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How AMD And NVIDIA Outperformed Intel

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How AMD And NVIDIA Outperformed Intel

Intel has for much of the last 40 years out performed every other company in their segment but this last cycle both AMD and NVIDIA solidly beat expectations while Intel missed blaming a soft PC market (though it was their ill-advised run at Mobile that really did them in).  Realize that both AMD and NVIDIA are also PC technology vendors.   Now one quarter is hardly a trend but it should be noted that there was a huge difference in market focus between these three vendors and Intel got caught making a very common recurring mistake which is why they slid and the others didn’t. 

And, to be clear, AMD performed surprisingly well but NVIDIA kicked ass this quarter.  

Let’s talk about that mistake.

Timing Worked Against Intel

When the iPad came out folks started really talking about the death of the PC and its near magical success coupled with the continued slowdown of the PC market suggested a cause and effect.  All three companies were pressured heavily to move aggressively to mobile platforms.  AMD even went through two CEOs in the process the pressure was so high.  NVIDIA did try to do phones and had a bit more success than Intel did but quickly realized that this market wasn’t for them.  Too many low cost alternatives and none of the vendors could showcase any unique value.   Intel went farthest to create a competing offing but with even Qualcomm, the dominant player in the segment, suffering from low cost competitors there was no path to success for any of these vendors.

AMD simply didn’t have the resources so they remained focused on PCs, Workstations, and Simi-Custom parts like those used in game system.  NVIDIA looked for other opportunities where their existing technology would have less headwind and jumped on visual computing and forms of AI tied to products like self-driving cars and others are now chasing them. 

These early failures and readjustments meant that by the time Intel was ready to throw in the towel AMD and NVIDIA had stabilized and thus had far less exposure and performed better. 

So what is the sustaining lesson?

Don’t Try To Become What You Aren’t

What I think is interesting is when Intel initially looked at the mobile market they decided the margins were unattractive and they couldn’t make it work.  That was a really smart decision and the margins only got worse.  But pressure forced them to reverse it. 

As a low margin vendor you can move up market but if you even try to move down market the financial analyst will force an executive change.   You see a good chunk of how a firm is measured is on how they maintain, or better yet, increase margins.  A lower margin product just doesn’t get you there and moble parts are vastly lower margin parts.  And you don’t make it up in volume, in fact, more volume in a low margin product actually makes the problem worse so there is no path to success.  You lose if you don’t penetrate the market and you might actually lose bigger if you are incredibly successful.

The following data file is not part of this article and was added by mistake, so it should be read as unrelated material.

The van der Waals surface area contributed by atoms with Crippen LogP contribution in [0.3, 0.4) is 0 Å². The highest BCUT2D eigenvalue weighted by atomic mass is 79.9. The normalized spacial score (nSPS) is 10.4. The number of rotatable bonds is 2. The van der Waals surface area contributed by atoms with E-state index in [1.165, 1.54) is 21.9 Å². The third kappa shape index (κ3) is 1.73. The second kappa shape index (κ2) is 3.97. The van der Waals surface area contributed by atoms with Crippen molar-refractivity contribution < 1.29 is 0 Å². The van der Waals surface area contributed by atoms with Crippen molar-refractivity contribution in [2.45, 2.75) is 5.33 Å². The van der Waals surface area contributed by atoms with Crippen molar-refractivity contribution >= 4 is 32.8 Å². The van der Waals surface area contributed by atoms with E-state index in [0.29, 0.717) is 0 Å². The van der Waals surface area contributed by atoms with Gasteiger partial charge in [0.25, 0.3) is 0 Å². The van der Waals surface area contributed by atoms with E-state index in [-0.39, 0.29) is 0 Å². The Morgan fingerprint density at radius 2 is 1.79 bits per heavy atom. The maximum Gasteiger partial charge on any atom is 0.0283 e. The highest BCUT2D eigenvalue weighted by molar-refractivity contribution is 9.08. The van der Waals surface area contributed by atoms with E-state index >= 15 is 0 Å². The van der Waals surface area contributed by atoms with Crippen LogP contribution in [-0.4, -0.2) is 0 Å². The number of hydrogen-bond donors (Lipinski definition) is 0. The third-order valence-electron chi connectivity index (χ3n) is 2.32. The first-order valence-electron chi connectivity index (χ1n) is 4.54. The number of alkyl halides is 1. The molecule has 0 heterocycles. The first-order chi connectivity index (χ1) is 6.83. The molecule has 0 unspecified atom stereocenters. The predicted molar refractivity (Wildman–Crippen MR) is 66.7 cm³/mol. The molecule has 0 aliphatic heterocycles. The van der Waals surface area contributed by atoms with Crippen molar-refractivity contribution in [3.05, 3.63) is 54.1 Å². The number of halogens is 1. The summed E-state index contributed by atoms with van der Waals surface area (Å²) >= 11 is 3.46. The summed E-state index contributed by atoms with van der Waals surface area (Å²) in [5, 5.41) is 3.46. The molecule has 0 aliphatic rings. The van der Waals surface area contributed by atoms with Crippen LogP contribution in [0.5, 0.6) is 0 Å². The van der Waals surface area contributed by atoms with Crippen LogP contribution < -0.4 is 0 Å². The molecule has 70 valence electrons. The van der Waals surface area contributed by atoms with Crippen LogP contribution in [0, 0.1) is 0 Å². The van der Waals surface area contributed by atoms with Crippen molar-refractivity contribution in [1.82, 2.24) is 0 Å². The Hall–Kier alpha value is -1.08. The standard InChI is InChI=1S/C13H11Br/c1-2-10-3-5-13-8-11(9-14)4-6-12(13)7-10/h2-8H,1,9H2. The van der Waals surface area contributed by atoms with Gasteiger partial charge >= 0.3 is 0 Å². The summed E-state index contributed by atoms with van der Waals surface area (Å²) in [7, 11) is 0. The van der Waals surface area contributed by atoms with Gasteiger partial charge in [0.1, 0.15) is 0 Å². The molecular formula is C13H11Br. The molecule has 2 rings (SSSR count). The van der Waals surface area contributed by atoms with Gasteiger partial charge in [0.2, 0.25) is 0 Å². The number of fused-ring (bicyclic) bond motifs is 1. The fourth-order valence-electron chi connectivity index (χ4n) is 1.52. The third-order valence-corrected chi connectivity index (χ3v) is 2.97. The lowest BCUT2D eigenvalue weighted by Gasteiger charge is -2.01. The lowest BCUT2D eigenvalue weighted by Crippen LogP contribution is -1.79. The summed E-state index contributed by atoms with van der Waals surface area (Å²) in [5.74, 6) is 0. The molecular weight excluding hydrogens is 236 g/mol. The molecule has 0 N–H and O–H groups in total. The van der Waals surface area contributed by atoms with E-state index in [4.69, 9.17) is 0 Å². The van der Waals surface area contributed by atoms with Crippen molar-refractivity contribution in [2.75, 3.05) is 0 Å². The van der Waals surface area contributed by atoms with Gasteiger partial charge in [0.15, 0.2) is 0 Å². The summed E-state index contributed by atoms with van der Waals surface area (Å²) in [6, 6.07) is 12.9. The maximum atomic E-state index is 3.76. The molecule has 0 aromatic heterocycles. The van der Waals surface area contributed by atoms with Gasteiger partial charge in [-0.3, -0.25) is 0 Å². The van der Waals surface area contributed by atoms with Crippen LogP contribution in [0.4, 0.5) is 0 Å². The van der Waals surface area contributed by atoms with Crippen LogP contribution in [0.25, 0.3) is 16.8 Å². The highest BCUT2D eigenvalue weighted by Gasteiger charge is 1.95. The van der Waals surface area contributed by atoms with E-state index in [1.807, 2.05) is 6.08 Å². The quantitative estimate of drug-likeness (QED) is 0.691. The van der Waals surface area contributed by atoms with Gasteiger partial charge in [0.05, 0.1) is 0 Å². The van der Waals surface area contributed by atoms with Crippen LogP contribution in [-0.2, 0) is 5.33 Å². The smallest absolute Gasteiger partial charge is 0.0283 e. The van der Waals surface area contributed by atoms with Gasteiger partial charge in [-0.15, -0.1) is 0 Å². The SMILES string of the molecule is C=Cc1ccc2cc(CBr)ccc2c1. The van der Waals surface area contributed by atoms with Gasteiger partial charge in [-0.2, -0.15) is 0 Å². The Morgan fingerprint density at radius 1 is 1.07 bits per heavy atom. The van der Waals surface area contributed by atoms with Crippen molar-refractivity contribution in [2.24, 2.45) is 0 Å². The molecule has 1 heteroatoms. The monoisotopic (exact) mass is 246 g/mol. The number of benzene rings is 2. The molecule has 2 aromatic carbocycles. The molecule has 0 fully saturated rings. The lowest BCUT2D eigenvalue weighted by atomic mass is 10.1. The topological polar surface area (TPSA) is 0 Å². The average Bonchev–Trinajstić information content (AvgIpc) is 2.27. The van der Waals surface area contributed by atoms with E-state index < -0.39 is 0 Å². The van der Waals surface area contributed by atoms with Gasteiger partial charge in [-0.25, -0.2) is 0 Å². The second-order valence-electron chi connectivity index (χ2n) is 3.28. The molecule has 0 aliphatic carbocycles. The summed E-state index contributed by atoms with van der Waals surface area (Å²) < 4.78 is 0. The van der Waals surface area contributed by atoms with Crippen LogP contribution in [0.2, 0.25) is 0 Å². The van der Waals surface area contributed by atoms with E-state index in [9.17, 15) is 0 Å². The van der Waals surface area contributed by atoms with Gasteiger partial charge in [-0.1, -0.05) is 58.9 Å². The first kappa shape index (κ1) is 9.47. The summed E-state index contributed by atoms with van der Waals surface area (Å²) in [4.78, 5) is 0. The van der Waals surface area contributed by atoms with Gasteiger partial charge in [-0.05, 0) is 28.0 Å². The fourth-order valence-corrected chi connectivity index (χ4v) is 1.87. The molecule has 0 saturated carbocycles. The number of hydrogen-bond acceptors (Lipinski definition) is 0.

On short the only path to success for Intel, or any of the others, was to displace Apple as the high margin firm, replacing Qualcomm just wouldn’t work economically particularly given Qualcomm itself was fighting off even lower margin competitors.  

2-in1s

Intel did create 2-in-1s which could have flipped the market if the products had done what they needed to do.  They needed to displace iPads in mass, and to do that, they needed to be used as tablets even more than they were used as laptops.  But because Intel was so focused on created a Smartphone they never really were successful at changing the user behavior with this class of product which simply became an interesting alternative to a traditional laptop but never a real tablet competitor due to both size and relative battery life. 

But, I believe, had the money that was spent on Smartphones instead was spent on 2-in-1s the full usage model of the 2-in-1 would have matured more quickly and the effort would have been more likely been seen as fully successful.   

Microsoft

Ironically the strongest path they had to create a Smartphone alternative offering was using Microsoft Windows 10 Continuum.  This was an effort to turn a Smartphone into a PC you could pocket and, if successful, could have turned the market to this new architecture.  But Intel and Microsoft, who helped create the PC market, couldn’t find a path together and the end result was Microsoft used ARM, which resulted in a crippled less interesting product, and Intel didn’t benefit at all.  

Had they pooled not only would both have had a better offering but their combined marketing budgets should have been enough to drive a critical mass of people to their solution.  

Wrapping Up: 

In the end the right choice for all three vendors was to ignore traditional Smartphones and Tablets and instead focus on making PCs more capable of displacing both.   And, given all three vendors were at risk, a process where the three firms cooperated with each other and Microsoft to create substantially more capable, while still being affordable, alternative to the Smartphone and tablet while preserving PC margins would have been a far stronger path.   Unfortunately it is also the path not taken and Intel was hurt because both AMD and NVIDIA recognized the futility of going it alone far quicker than Intel did.  

How much you want to bet that, 5 years from now, at least one of these vendors makes this same exact mistake again.   You know this entire segment should relearn the term, if you don’t hang together when faced with common problem you’ll hang separately.  

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